Typically, 10 µg of protein was resolved by SDS–PAGE, transferred to PVDF membranes and immunoblotted as previously described . Antibodies detecting TRARG1 (sc-292062 or sc-377025) and 14-3-3 (sc-1657) were from Santa Cruz Biotechnology. Antibodies against pHSL S660 (#4126), pp90RSK (#9344), p4EBP1 S65 (#9456), pTBC1D4 T642 (#4288S), pAKT S473 (#4051), pAKT T308 (#9275L), AKT (#4685), HA (#C29F4), GSK3α (#9338S), GSK3β (#9832S), pGSK3 Ser 9/21 (#8566S), pGS S641 (#3891) and Caveolin1 (#3267) were purchased from Cell Signaling Technology. Anti-α-tubulin (#T9026) was from Sigma–Aldrich. Antibody against TBC1D4 was produced as previously described .
Sample preparation for MS-based analsyis of TRARG1
HEK-293E cells transiently expressing HA-TRARG1 or TRARG1 were washed three times with ice-cold PBS, lysed in RIPA buffer and homogenized prior to centrifugation at 20 000×g, 4°C for 20 min to remove cellular debris. 2 mg of each cell lysate was incubated with 40 µl Anti-HA Microbeads (µMACS HA Isolation Kit, Miltenyi Biotec, 130-091-122) in a volume of 500 µl for 45 min at 4°C with rotation. Microbeads were separated from flow-through by running through µColumns (MACS, Miltenyi Biotec, 130-042-701) and three washes with RIPA buffer, followed by two washes with ice-cold PBS. Proteins were eluted in 2× laemmli sample buffer and subjected to SDS–PAGE. Gels were stained with SyproRuby protein gel stain (Life Technologies) according to the manufacturer's instructions and imaged on a Typhoon FLA 9500 biomolecular imager (GE Healthcare). TRARG1 bands were excised for in-gel digestion.
Gel fractions were washed twice in 50% acetonitrile (ACN, Thermo Scientific) in 100 mM ammonium bicarbonate (NH4HCO3, Sigma) at RT for 5 min at 2000 rpm in a ThermoMixer C (Eppendorf). Liquid was removed, 10 mM TCEP and 40 mM 2-Chloroacetamide (Sigma) in 100 mM NH4HCO3 was added to the gel fractions and incubated at RT for 30 min at 2000 rpm. Liquid was removed and gel pieces were dehydrated in 100% ACN at RT for 5 min at 2000 rpm followed by rehydration in 100 mM NH4HCO3 containing 14 ng/µl trypsin (Promega) on ice for 1 h. Excess liquid was removed and 100 µl of 100 mM NH4HCO3 was added to gel slices and samples were incubated at 37°C overnight. Peptides were solubilized by spiking in Trifluroacetic acid (TFA, Thermo Scientific) to 1% and incubating at 37°C for 30 min. To extract peptides, gel pieces were dehydrated using 100% ACN and incubated at 37°C for 15 min. Peptides were transferred to a new tube and dried in a vacuum concentrator (Eppendorf) and then resuspended and acidified in 1% TFA.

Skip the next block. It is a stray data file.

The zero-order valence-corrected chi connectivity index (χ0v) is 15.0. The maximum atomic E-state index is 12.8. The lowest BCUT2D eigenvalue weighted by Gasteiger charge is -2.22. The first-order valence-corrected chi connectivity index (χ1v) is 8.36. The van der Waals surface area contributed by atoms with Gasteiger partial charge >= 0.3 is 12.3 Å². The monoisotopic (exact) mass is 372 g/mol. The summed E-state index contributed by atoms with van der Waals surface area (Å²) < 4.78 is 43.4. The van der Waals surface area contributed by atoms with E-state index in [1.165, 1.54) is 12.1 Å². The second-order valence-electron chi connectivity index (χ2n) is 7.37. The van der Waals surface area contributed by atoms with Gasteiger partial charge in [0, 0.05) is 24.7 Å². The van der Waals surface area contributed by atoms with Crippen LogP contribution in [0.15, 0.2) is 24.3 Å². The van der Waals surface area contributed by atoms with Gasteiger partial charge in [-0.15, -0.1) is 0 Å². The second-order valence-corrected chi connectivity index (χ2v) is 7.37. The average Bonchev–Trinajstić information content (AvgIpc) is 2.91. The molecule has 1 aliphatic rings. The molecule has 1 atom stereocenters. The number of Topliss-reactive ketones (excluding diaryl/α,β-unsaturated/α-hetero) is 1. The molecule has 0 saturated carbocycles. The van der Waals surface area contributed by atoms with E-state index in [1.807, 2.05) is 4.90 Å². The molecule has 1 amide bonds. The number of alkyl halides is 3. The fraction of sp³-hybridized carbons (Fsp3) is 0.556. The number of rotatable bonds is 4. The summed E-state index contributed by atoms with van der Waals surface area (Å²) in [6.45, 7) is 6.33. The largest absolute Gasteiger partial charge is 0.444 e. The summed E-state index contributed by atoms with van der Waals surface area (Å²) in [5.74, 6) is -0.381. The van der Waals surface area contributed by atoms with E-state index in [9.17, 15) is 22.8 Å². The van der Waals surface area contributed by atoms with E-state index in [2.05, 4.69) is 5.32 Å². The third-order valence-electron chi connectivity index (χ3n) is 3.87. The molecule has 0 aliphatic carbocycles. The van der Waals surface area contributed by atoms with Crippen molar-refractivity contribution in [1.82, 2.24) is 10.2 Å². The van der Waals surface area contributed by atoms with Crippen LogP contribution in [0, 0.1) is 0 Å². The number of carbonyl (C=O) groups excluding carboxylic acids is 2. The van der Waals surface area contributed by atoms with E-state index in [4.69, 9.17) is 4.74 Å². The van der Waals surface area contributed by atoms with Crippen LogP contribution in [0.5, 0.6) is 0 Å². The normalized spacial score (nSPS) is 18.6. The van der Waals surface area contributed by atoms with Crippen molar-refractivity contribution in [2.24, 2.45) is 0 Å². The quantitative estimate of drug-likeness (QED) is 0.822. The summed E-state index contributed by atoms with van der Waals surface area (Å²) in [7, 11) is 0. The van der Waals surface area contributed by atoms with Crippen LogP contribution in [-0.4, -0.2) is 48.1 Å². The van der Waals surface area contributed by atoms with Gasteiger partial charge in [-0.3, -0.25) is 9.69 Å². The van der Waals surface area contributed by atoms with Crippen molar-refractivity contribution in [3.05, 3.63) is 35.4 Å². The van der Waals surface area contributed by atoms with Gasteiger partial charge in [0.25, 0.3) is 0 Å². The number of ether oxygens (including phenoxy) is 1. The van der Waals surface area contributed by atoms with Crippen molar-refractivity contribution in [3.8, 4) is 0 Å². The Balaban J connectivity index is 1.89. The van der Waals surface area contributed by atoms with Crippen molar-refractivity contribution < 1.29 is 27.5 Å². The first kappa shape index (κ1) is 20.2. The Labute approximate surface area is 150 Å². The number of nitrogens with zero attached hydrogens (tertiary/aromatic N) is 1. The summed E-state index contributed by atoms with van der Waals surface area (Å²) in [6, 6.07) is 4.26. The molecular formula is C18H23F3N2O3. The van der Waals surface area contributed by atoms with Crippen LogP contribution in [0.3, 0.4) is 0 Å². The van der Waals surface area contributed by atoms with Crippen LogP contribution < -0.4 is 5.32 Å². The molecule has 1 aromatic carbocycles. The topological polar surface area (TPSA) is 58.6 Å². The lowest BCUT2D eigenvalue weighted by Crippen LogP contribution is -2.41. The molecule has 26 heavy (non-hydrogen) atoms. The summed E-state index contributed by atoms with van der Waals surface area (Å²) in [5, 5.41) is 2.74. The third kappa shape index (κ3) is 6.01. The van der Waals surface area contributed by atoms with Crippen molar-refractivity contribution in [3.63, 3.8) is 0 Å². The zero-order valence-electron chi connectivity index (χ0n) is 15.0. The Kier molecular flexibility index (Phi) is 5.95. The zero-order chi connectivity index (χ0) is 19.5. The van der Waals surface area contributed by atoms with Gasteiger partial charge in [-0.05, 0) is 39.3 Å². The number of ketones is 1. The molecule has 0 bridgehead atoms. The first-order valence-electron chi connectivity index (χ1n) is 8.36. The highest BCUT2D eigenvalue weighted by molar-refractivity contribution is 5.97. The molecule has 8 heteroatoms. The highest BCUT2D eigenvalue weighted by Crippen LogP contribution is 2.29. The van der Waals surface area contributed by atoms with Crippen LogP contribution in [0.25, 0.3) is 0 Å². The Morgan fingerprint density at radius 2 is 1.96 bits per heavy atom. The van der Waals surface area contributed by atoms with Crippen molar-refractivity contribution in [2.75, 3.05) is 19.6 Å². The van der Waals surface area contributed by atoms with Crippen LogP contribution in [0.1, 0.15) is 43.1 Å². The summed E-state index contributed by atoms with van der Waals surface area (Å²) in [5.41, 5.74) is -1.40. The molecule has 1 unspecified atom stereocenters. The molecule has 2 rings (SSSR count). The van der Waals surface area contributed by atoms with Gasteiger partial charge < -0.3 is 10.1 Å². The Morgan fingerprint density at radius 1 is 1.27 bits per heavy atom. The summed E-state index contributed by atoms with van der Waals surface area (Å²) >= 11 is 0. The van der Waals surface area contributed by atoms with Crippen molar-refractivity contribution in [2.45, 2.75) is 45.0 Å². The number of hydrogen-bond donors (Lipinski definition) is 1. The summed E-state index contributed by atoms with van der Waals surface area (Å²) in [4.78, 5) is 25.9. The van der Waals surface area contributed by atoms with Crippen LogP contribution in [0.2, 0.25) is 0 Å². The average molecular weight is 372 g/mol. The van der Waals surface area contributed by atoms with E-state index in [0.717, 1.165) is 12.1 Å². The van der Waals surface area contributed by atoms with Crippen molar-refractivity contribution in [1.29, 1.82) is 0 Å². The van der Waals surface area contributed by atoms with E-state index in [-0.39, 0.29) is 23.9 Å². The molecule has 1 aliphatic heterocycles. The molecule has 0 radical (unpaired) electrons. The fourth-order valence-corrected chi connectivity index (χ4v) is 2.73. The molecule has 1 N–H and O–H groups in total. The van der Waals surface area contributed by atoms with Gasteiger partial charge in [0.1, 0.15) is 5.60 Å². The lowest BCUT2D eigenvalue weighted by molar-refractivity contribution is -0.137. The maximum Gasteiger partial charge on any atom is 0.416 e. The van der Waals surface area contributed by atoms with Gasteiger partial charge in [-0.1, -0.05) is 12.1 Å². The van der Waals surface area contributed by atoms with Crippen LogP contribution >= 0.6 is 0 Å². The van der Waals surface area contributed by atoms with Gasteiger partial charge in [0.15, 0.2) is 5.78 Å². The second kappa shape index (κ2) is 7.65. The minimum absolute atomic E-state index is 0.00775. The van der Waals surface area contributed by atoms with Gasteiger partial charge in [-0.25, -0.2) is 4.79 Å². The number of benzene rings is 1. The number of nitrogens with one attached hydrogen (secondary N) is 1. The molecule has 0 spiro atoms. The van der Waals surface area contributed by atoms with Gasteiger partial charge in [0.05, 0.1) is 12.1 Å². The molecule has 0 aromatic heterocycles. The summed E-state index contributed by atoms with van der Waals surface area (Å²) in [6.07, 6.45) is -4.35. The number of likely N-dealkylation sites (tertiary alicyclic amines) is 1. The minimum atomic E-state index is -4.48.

Resuspended peptides were centrifuged at 21 000×g for 10 min at 4°C. The peptide mixture was desalted using stage-tips containing styrene divinylbenzene-reverse phase sulfonated (SDB-RPS) (Empore, 3M). StageTips were pre-equilibrated with addition of 100% ACN, 30% methanol (Fisher Scientific) and 1% TFA then 0.2% TFA and 5% ACN and centrifugation at 1500×g for 3 min. After loading the samples, StageTips were washed once with 99% isopropanol/1% TFA and once with 0.2% TFA/5% ACN, then peptides were eluted from StageTips with elution buffer (60% ACN, 5% NH4OH (20% v/v of a 25% NH4OH solution)). Samples were dried in a vacuum concentrator for ∼45 min, at 45°C and resuspended in 5 µl MS loading buffer (0.3% TFA, 2% ACN) for MS analysis.
For analysis of immunoprecipitated TRARG1, an Easy nLC-1000 UHPLC was connected to a Q Exactive mass spectrometer for mass spectrometry analysis. A 75 µm × 40 cm column packed in-house (ReproSil Pur C18-AQ, 1.9 µm particle size) was used to separate the peptides prior to elution with a gradient of 5–30% ACN containing 0.1% formic acid (FA) at 200 nL/min over 90 min with the column temperature set at 55°C. Peptides were analyzed with one MS scan from 300 to 1750 m/z with a resolution of 70 000, 3 × 106 AGC, and a max injection time (IT) of 100 ms, followed by data-dependent MS/MS scans with HCD at a resolution of 17 500, AGC 5 × 105, IT 60 ms, NCE 25%, and isolation width of 2.0 m/z. For phosphoproteomics analysis in 3T3-L1 adipocytes treated with GSK3 inhibitor, label-free quantification was applied and samples measured on a Q Exactive HF-X mass spectrometer (Thermo Fisher Scientific)  as previously described .
Processing of spectral data
Raw mass spectrometry data was processed using the Andromeda algorithm integrated into MaxQuant (v18.104.22.168 or v22.214.171.124) , searching against the mouse UniProt database (June 2019 release) concatenated with known contaminants. Default settings were used for peptide modifications, with the addition of Phospho(STY) for the phosphoproteomics study, or the addition of Phospho(STY), GlyGly(K), Oxidation(M), Acetyl(K), Deamidation(NQ), Methyl(KR) in the variable modifications for immunoprecipitated TRARG1. Match between runs was turned on with a match time window of 0.7 min and an alignment time window of 20 min for identifications transfer between adjacent fractions, only for samples analyzed using the same nanospray conditions. For immunoprecipitated TRARG1, only murine TRARG1 sequence was used for searching. Protein, peptide and site FDR was filtered to 1%, respectively.
Quantification and statistical analysis
GSK3 inhibitor phosphoproteomic study